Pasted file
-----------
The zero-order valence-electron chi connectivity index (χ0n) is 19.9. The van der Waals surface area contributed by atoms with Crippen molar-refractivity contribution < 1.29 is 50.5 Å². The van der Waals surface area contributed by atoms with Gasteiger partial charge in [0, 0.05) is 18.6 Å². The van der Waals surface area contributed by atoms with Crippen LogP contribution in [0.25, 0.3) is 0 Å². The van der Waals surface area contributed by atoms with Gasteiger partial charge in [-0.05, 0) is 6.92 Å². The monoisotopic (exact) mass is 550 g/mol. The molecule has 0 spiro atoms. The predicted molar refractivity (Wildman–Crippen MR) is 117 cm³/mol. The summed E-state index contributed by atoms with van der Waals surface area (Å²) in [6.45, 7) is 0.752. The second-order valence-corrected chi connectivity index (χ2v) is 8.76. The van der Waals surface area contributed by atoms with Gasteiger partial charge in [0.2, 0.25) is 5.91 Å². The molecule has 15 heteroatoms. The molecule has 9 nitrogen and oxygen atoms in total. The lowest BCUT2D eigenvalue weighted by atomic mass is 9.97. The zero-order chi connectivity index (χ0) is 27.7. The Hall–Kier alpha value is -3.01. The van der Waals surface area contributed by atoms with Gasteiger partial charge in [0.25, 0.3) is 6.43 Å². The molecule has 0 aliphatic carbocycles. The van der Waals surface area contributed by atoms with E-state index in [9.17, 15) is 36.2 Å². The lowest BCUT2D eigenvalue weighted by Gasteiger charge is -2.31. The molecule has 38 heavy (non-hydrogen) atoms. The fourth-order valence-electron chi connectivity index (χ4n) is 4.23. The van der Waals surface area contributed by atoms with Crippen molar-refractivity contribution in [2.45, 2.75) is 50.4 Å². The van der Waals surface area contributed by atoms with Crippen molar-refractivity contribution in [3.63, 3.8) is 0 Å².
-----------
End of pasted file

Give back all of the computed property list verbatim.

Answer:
The zero-order valence-electron chi connectivity index (χ0n) is 19.9. The van der Waals surface area contributed by atoms with Crippen molar-refractivity contribution < 1.29 is 50.5 Å². The van der Waals surface area contributed by atoms with Gasteiger partial charge in [0, 0.05) is 18.6 Å². The van der Waals surface area contributed by atoms with Crippen LogP contribution in [0.25, 0.3) is 0 Å². The van der Waals surface area contributed by atoms with Gasteiger partial charge in [-0.05, 0) is 6.92 Å². The monoisotopic (exact) mass is 550 g/mol. The molecule has 0 spiro atoms. The predicted molar refractivity (Wildman–Crippen MR) is 117 cm³/mol. The summed E-state index contributed by atoms with van der Waals surface area (Å²) in [6.45, 7) is 0.752. The second-order valence-corrected chi connectivity index (χ2v) is 8.76. The van der Waals surface area contributed by atoms with Gasteiger partial charge in [0.2, 0.25) is 5.91 Å². The molecule has 15 heteroatoms. The molecule has 9 nitrogen and oxygen atoms in total. The lowest BCUT2D eigenvalue weighted by atomic mass is 9.97. The zero-order chi connectivity index (χ0) is 27.7. The Hall–Kier alpha value is -3.01. The van der Waals surface area contributed by atoms with Gasteiger partial charge in [0.25, 0.3) is 6.43 Å². The molecule has 0 aliphatic carbocycles. The van der Waals surface area contributed by atoms with E-state index in [9.17, 15) is 36.2 Å². The lowest BCUT2D eigenvalue weighted by Gasteiger charge is -2.31. The molecule has 38 heavy (non-hydrogen) atoms. The fourth-order valence-electron chi connectivity index (χ4n) is 4.23. The van der Waals surface area contributed by atoms with Crippen molar-refractivity contribution in [2.45, 2.75) is 50.4 Å². The van der Waals surface area contributed by atoms with Crippen molar-refractivity contribution in [3.63, 3.8) is 0 Å².